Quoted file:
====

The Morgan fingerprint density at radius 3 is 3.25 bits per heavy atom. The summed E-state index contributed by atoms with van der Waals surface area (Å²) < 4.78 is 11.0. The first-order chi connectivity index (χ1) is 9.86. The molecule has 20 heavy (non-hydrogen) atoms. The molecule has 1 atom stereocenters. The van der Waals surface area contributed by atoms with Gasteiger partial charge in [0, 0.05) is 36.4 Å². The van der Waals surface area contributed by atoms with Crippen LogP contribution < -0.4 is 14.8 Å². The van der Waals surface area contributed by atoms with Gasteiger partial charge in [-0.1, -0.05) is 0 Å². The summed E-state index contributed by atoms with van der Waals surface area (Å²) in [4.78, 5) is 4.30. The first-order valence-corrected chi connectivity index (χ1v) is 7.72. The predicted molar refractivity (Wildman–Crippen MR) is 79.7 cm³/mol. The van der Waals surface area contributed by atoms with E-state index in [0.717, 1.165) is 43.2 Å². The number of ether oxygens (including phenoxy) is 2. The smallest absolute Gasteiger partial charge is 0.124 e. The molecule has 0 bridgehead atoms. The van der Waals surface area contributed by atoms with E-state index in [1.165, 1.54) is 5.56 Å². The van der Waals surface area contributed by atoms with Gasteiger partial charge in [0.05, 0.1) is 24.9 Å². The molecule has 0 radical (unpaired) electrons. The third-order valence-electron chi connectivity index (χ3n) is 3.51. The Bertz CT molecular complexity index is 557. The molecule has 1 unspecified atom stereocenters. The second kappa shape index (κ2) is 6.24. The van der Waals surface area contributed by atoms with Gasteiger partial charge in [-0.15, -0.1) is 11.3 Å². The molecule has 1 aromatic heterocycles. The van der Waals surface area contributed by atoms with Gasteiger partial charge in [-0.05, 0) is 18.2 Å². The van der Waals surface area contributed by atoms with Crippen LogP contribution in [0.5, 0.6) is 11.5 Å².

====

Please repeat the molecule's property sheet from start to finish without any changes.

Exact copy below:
The Morgan fingerprint density at radius 3 is 3.25 bits per heavy atom. The summed E-state index contributed by atoms with van der Waals surface area (Å²) < 4.78 is 11.0. The first-order chi connectivity index (χ1) is 9.86. The molecule has 20 heavy (non-hydrogen) atoms. The molecule has 1 atom stereocenters. The van der Waals surface area contributed by atoms with Gasteiger partial charge in [0, 0.05) is 36.4 Å². The van der Waals surface area contributed by atoms with Crippen LogP contribution < -0.4 is 14.8 Å². The van der Waals surface area contributed by atoms with Gasteiger partial charge in [-0.1, -0.05) is 0 Å². The summed E-state index contributed by atoms with van der Waals surface area (Å²) in [4.78, 5) is 4.30. The first-order valence-corrected chi connectivity index (χ1v) is 7.72. The predicted molar refractivity (Wildman–Crippen MR) is 79.7 cm³/mol. The van der Waals surface area contributed by atoms with E-state index in [0.717, 1.165) is 43.2 Å². The number of ether oxygens (including phenoxy) is 2. The smallest absolute Gasteiger partial charge is 0.124 e. The molecule has 0 bridgehead atoms. The van der Waals surface area contributed by atoms with E-state index in [1.165, 1.54) is 5.56 Å². The van der Waals surface area contributed by atoms with Gasteiger partial charge in [0.05, 0.1) is 24.9 Å². The molecule has 0 radical (unpaired) electrons. The third-order valence-electron chi connectivity index (χ3n) is 3.51. The Bertz CT molecular complexity index is 557. The molecule has 1 unspecified atom stereocenters. The second kappa shape index (κ2) is 6.24. The van der Waals surface area contributed by atoms with Gasteiger partial charge in [-0.15, -0.1) is 11.3 Å². The molecule has 1 aromatic heterocycles. The van der Waals surface area contributed by atoms with Gasteiger partial charge in [-0.05, 0) is 18.2 Å². The van der Waals surface area contributed by atoms with Crippen LogP contribution in [0.5, 0.6) is 11.5 Å².